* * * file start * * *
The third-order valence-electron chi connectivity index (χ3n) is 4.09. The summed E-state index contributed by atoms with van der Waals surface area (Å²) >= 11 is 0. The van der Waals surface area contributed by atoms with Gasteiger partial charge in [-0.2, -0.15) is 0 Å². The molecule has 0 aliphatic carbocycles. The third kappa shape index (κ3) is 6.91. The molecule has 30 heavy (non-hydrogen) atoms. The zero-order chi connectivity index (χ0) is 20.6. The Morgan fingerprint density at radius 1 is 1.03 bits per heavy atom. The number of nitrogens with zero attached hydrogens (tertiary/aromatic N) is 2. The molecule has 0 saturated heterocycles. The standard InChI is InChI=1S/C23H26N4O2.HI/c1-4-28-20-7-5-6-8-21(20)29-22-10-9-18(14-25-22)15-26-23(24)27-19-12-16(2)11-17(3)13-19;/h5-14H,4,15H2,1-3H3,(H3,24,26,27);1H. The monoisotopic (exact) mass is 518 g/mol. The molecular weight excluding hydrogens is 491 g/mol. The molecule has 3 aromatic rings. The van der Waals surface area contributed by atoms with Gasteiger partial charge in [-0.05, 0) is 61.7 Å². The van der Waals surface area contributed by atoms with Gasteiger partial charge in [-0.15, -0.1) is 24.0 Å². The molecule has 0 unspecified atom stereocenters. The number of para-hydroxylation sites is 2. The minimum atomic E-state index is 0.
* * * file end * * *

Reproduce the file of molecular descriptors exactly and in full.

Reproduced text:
The third-order valence-electron chi connectivity index (χ3n) is 4.09. The summed E-state index contributed by atoms with van der Waals surface area (Å²) >= 11 is 0. The van der Waals surface area contributed by atoms with Gasteiger partial charge in [-0.2, -0.15) is 0 Å². The molecule has 0 aliphatic carbocycles. The third kappa shape index (κ3) is 6.91. The molecule has 30 heavy (non-hydrogen) atoms. The zero-order chi connectivity index (χ0) is 20.6. The Morgan fingerprint density at radius 1 is 1.03 bits per heavy atom. The number of nitrogens with zero attached hydrogens (tertiary/aromatic N) is 2. The molecule has 0 saturated heterocycles. The standard InChI is InChI=1S/C23H26N4O2.HI/c1-4-28-20-7-5-6-8-21(20)29-22-10-9-18(14-25-22)15-26-23(24)27-19-12-16(2)11-17(3)13-19;/h5-14H,4,15H2,1-3H3,(H3,24,26,27);1H. The monoisotopic (exact) mass is 518 g/mol. The molecular weight excluding hydrogens is 491 g/mol. The molecule has 3 aromatic rings. The van der Waals surface area contributed by atoms with Gasteiger partial charge in [-0.05, 0) is 61.7 Å². The van der Waals surface area contributed by atoms with Gasteiger partial charge in [-0.15, -0.1) is 24.0 Å². The molecule has 0 unspecified atom stereocenters. The number of para-hydroxylation sites is 2. The minimum atomic E-state index is 0.